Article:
Gerson M. Green, 70, the director of research and demonstration at the Office of Economic Opportunity from 1966 to 1969 and a lifelong advocate for disadvantaged sectors of society, died of a neurodegenerative disorder Dec. 5 at his home in Philadelphia.
At the OEO, Mr. Green helped oversee and implement the Harlem Commonwealth Council to promote black capitalism and Upward Bound to prepare poor children for college. He also focused on educational pilot programs on Indian reservations in 1968 and forming cooperatives among black farmers.
A Washington Post editorial in 1969 called Mr. Green "a creative and savvy official" whose "innovative and experimental programs have had positive effects in such fields as rural development, income maintenance, ghetto youth, community corporations, new towns for the poor."
Not all the programs were successes, the editorial noted, but it added that "all of it was high-risk where no federal programs had dared to venture before."
After leaving the OEO, he spent the next decade in Washington at several not-for-profit groups, including directing the National Neighborhood Institute of the National Center for Urban Ethnic Affairs from 1973 to 1978.
At the center, Mr. Green co-authored a 1976 study showing how Congress was "extremely unrepresentative" given America's ethnic and class demographics. The study said 75 percent of Americans had working-class backgrounds, compared with 22 percent of Congress, and concluded that the reason was the "low self-esteem" resulting from the lower strata's upbringing and social interaction.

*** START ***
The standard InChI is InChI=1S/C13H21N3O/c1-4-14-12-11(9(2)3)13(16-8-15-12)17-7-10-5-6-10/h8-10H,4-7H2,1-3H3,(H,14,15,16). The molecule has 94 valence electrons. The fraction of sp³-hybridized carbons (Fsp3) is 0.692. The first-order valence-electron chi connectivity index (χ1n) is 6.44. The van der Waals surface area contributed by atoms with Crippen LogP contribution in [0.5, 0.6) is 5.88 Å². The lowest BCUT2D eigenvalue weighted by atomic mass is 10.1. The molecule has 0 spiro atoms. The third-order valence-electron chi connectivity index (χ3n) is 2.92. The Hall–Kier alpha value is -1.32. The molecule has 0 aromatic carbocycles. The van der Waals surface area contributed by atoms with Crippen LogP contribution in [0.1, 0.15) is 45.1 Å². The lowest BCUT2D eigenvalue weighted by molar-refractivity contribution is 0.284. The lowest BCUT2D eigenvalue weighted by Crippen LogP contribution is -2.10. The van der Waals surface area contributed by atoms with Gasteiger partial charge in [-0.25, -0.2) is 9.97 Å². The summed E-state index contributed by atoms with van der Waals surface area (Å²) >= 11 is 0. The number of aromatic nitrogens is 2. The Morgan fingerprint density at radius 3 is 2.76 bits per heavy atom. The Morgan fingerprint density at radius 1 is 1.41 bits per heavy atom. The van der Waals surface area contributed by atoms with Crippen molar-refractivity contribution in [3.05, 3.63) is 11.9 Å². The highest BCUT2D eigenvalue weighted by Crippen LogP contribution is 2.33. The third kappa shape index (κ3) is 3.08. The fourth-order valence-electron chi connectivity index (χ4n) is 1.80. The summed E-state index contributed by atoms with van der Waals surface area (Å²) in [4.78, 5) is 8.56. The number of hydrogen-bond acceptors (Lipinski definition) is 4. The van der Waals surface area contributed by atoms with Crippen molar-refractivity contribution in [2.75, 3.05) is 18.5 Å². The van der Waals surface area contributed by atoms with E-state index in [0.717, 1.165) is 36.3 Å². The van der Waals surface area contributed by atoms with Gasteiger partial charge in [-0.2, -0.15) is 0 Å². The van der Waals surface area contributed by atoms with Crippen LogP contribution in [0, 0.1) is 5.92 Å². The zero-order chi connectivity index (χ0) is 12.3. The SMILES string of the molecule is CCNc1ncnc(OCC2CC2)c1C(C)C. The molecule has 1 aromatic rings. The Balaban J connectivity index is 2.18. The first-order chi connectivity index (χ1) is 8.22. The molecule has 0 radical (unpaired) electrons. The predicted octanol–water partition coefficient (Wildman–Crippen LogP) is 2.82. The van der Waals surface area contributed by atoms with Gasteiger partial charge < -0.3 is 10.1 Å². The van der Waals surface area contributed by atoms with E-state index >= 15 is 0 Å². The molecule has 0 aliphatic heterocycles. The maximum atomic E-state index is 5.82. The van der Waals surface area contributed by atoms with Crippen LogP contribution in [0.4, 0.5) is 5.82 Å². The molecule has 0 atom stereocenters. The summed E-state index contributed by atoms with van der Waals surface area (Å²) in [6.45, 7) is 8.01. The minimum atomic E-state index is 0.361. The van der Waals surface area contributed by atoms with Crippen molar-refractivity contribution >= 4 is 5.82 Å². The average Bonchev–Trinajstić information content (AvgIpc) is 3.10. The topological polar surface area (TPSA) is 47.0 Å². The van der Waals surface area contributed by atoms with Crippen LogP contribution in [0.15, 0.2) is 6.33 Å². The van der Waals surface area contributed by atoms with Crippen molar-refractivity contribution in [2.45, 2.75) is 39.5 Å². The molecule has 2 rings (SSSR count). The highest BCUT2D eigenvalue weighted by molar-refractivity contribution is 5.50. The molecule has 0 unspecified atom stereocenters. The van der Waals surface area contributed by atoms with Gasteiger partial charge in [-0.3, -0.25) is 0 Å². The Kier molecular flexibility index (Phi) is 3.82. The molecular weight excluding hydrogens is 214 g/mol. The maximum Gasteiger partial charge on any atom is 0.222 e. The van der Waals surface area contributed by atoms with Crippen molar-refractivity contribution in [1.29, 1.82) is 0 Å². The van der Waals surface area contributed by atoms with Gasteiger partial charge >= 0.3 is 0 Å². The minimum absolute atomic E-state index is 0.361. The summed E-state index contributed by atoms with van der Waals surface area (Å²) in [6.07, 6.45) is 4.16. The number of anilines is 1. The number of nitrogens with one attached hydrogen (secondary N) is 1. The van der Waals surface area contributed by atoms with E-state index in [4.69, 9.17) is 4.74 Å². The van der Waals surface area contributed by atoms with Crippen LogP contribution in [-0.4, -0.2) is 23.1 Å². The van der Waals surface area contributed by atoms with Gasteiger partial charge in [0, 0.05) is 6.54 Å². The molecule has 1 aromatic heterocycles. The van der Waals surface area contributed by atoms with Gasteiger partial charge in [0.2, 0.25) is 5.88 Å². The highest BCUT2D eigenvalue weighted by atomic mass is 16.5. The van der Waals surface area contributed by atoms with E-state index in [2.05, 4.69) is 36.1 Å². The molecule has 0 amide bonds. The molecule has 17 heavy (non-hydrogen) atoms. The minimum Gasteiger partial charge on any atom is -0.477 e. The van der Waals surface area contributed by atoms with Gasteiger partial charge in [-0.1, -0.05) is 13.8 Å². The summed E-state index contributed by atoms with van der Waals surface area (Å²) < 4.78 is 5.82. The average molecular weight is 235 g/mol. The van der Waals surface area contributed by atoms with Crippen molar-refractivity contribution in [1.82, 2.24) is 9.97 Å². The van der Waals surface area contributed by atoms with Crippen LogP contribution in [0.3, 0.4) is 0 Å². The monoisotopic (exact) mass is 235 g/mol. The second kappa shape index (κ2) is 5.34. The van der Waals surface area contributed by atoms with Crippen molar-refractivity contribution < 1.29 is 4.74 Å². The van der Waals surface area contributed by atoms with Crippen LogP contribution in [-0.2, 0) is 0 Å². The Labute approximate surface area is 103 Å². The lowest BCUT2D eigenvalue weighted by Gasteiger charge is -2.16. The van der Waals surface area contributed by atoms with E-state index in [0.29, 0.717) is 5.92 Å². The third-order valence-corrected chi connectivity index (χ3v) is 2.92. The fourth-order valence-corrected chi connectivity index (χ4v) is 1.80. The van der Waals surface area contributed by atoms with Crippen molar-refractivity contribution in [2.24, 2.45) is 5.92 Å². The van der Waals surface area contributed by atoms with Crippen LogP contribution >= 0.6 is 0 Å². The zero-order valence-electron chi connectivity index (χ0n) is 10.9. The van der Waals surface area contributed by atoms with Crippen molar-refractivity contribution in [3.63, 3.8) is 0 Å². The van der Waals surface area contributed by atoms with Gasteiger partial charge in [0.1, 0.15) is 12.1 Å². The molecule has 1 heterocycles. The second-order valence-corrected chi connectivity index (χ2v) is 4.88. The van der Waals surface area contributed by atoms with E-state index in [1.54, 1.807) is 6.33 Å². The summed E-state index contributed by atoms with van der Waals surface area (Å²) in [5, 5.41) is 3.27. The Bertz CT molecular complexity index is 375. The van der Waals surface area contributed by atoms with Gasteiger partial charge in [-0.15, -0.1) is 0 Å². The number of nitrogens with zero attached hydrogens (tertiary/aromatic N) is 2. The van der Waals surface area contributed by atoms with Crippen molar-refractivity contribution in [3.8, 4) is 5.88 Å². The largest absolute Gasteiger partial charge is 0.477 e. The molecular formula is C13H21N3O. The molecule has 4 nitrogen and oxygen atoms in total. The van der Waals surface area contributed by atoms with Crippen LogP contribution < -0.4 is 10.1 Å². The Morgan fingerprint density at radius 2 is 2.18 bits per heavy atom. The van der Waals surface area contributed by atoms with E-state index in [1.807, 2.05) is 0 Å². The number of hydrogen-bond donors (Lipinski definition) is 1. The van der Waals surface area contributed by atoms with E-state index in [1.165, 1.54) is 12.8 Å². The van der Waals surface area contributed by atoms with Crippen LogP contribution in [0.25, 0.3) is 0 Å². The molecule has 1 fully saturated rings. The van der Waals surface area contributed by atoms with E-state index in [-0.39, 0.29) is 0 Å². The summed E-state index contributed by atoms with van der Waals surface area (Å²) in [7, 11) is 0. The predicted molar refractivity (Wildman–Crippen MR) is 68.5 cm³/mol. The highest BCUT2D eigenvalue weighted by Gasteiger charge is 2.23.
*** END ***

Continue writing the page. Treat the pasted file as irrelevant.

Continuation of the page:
From 1980 to 1992, he was executive director of neighborhood improvement agencies in Hartford, Conn., and Philadelphia.
He returned to Washington from 1993 to 1994 and was a regional director of the Corporation for National Service, where he administered the Americorps program in the southwestern United States. His illness cut short his time with the program.
Mr. Green was born in Arnold, Pa. He graduated in 1956 from the University of Pittsburgh, where he also received a master's degree in social work in 1961.
From 1952 to 1966, he was at several social service agencies in Pittsburgh.
He was a member of Americans for Democratic Action and volunteered in the Democratic presidential campaigns of John F. Kennedy and Lyndon B. Johnson.
Pablo Eisenberg, Mr. Green's deputy at OEO and a senior fellow at Georgetown University's public policy institute, said his former boss came to believe more could be accomplished through grass-roots nonprofit groups than in any level of government. There had been a backlash to the perception of big-government programs of the Great Society era, Eisenberg said: "People weren't sympathetic to poor people anymore."
Survivors include his wife of 42 years, Sharon Bramer Green of Philadelphia; three daughters, Antonia Green Bernstein of Washington, Lisa Green-Cudek of Baltimore and Lauren Green of Philadelphia; two brothers, Norman N. Green of Reston and Irving M. Green of Pittsburgh; and three grandchildren.